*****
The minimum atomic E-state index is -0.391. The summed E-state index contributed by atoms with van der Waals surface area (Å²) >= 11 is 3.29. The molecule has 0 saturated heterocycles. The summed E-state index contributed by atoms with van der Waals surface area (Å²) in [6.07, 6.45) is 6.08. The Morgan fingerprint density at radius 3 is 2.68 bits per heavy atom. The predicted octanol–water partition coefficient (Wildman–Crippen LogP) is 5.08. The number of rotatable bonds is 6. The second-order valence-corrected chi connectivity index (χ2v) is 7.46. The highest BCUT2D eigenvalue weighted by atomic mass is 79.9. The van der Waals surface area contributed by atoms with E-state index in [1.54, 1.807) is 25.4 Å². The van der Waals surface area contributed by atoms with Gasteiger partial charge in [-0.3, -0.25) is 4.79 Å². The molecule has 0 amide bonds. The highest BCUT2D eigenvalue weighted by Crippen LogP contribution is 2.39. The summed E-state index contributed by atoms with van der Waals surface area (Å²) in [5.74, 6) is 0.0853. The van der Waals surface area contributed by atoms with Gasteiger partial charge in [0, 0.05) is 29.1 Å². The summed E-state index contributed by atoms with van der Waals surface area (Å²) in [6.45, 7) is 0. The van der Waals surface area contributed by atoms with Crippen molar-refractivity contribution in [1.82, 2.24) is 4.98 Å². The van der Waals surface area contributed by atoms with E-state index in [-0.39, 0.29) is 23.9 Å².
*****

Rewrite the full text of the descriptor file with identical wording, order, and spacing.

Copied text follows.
The minimum atomic E-state index is -0.391. The summed E-state index contributed by atoms with van der Waals surface area (Å²) >= 11 is 3.29. The molecule has 0 saturated heterocycles. The summed E-state index contributed by atoms with van der Waals surface area (Å²) in [6.07, 6.45) is 6.08. The Morgan fingerprint density at radius 3 is 2.68 bits per heavy atom. The predicted octanol–water partition coefficient (Wildman–Crippen LogP) is 5.08. The number of rotatable bonds is 6. The second-order valence-corrected chi connectivity index (χ2v) is 7.46. The highest BCUT2D eigenvalue weighted by atomic mass is 79.9. The van der Waals surface area contributed by atoms with E-state index in [1.54, 1.807) is 25.4 Å². The van der Waals surface area contributed by atoms with Gasteiger partial charge in [-0.3, -0.25) is 4.79 Å². The molecule has 0 amide bonds. The highest BCUT2D eigenvalue weighted by Crippen LogP contribution is 2.39. The summed E-state index contributed by atoms with van der Waals surface area (Å²) in [5.74, 6) is 0.0853. The van der Waals surface area contributed by atoms with Gasteiger partial charge in [0, 0.05) is 29.1 Å². The summed E-state index contributed by atoms with van der Waals surface area (Å²) in [6.45, 7) is 0. The van der Waals surface area contributed by atoms with Crippen molar-refractivity contribution in [1.82, 2.24) is 4.98 Å². The van der Waals surface area contributed by atoms with E-state index in [-0.39, 0.29) is 23.9 Å².